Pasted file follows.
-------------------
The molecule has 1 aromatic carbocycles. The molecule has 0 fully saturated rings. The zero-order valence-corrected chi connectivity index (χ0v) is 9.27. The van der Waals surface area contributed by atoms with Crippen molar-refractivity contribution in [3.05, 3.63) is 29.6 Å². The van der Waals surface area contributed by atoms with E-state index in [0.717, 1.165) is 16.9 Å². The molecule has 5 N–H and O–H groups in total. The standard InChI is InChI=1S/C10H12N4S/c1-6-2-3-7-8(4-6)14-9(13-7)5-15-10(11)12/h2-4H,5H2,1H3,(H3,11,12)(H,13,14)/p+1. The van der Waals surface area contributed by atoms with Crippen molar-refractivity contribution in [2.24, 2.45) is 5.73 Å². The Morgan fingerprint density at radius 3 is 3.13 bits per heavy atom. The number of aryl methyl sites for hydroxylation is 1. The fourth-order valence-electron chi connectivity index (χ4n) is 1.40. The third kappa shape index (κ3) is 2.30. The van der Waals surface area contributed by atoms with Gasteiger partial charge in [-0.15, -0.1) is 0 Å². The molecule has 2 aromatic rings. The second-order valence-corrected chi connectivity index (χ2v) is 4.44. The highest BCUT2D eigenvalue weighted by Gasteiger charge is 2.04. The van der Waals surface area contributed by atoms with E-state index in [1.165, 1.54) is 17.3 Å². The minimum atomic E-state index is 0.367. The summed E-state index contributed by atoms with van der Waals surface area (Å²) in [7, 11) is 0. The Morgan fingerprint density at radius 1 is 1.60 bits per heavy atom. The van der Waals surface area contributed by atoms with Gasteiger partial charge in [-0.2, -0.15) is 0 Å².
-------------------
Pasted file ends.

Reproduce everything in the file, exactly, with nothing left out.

The molecule has 1 aromatic carbocycles. The molecule has 0 fully saturated rings. The zero-order valence-corrected chi connectivity index (χ0v) is 9.27. The van der Waals surface area contributed by atoms with Crippen molar-refractivity contribution in [3.05, 3.63) is 29.6 Å². The van der Waals surface area contributed by atoms with E-state index in [0.717, 1.165) is 16.9 Å². The molecule has 5 N–H and O–H groups in total. The standard InChI is InChI=1S/C10H12N4S/c1-6-2-3-7-8(4-6)14-9(13-7)5-15-10(11)12/h2-4H,5H2,1H3,(H3,11,12)(H,13,14)/p+1. The van der Waals surface area contributed by atoms with Crippen molar-refractivity contribution in [2.24, 2.45) is 5.73 Å². The Morgan fingerprint density at radius 3 is 3.13 bits per heavy atom. The number of aryl methyl sites for hydroxylation is 1. The fourth-order valence-electron chi connectivity index (χ4n) is 1.40. The third kappa shape index (κ3) is 2.30. The van der Waals surface area contributed by atoms with Gasteiger partial charge in [-0.15, -0.1) is 0 Å². The molecule has 2 aromatic rings. The second-order valence-corrected chi connectivity index (χ2v) is 4.44. The highest BCUT2D eigenvalue weighted by Gasteiger charge is 2.04. The van der Waals surface area contributed by atoms with E-state index in [1.165, 1.54) is 17.3 Å². The minimum atomic E-state index is 0.367. The summed E-state index contributed by atoms with van der Waals surface area (Å²) in [7, 11) is 0. The Morgan fingerprint density at radius 1 is 1.60 bits per heavy atom. The van der Waals surface area contributed by atoms with Gasteiger partial charge in [-0.2, -0.15) is 0 Å².